IHS iSuppli has done a mega tear-down analysis of eight major tablets, including Apple’s iPad and iPad 2, Samsung’s Galaxy Tab 10.1, Research In Motion’s BlackBerry, Motorola’s Xoom, Hewlett-Packard’s TouchPad and Asus’s Eee Pad. As nearly all non-Apple tablets sport beefier innards, how come the lower-specc’d iPad is still ruling the tablet space nearly eighteen months after Steve Jobs announced the original model back in January of last year? It’s because Apple controls the whole widget, IHS senior analyst Wayne Lam explains:
Since Apple controls both the operating system and hardware design of the iPad, it is able to attain design efficiencies that other tablet manufacturers cannot. These efficiencies become obvious in areas like the memory and the battery, where Apple maintains advantages in cost, space savings and performance compared with every competitor in the business.
He also tells CNET that the biggest drawback for the Android camp is the lack of critical mass and explains why rivals are wrong to focus on speeds and feeds:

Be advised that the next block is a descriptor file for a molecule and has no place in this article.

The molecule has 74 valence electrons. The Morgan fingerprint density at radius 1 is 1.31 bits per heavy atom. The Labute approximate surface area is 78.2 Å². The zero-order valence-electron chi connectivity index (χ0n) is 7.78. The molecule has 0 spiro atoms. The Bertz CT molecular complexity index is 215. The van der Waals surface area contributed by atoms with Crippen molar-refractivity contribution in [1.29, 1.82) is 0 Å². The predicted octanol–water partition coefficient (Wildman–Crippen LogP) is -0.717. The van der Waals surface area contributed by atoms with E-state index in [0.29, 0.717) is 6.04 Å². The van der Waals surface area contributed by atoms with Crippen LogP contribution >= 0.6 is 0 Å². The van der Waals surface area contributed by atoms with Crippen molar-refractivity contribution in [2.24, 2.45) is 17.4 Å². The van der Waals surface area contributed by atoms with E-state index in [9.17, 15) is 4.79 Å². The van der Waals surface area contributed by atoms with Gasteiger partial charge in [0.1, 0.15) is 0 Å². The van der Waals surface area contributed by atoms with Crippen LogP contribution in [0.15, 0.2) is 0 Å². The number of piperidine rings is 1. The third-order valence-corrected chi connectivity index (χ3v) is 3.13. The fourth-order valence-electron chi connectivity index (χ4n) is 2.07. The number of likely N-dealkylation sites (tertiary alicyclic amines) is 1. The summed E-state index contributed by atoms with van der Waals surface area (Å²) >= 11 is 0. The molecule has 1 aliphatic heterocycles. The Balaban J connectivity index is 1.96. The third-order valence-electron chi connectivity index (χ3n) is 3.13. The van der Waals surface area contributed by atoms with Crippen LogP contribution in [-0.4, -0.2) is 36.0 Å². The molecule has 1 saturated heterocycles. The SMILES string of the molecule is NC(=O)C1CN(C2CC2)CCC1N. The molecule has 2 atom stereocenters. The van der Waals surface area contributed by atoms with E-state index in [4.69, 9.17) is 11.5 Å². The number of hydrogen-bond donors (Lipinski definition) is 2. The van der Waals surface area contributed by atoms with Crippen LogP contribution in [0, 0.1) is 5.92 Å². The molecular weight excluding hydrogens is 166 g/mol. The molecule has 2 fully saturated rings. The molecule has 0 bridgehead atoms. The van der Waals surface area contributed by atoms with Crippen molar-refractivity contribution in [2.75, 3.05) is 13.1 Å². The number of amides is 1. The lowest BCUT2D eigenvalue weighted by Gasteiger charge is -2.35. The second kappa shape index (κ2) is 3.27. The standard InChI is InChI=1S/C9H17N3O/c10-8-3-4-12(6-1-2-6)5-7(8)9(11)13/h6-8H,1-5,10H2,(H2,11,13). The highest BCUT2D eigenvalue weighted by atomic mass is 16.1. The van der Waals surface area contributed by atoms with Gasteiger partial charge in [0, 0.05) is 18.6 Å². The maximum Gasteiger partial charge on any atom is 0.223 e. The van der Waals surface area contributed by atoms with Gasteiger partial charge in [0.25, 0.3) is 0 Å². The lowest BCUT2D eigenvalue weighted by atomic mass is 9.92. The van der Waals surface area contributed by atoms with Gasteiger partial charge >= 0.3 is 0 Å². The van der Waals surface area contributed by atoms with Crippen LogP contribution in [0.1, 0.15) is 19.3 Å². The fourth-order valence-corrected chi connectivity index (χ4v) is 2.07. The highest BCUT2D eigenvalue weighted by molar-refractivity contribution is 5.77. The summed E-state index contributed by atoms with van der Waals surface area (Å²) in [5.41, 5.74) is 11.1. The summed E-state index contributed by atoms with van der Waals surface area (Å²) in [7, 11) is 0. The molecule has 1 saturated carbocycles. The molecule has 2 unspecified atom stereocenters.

It’s a post-PC use case. You’re not bounded by performance. You’re bounded by user interaction. I don’t think a user can distinguish a performance difference or get a sense of the speed of the hardware by using it. It’s a different metric. The iPad’s efficient memory usage stems from the fundamental difference in the architecture of the operating system Apple’s iOS handles multitasking differently than other tablet operating systems, allowing it to reduce the amount of memory required to support the microprocessor.
And because Apple owns the user experience by making its own operating system, user interface and hardware designs down to the selection of individual parts, it is able to provide experiences half-baked Android tablets simply cannot touch. So, when will the Android tablets catch up?
All of the major [Android tablet] makers spent this past year directing all of their efforts toward finding the right mix of components. They really didn’t pay attention to software. They thought, Google is doing something, we’ll take whatever they have. And that’s pretty much what happened. But it’s still not cohesive.
Then, there’s this little problem related to manufacturing costs…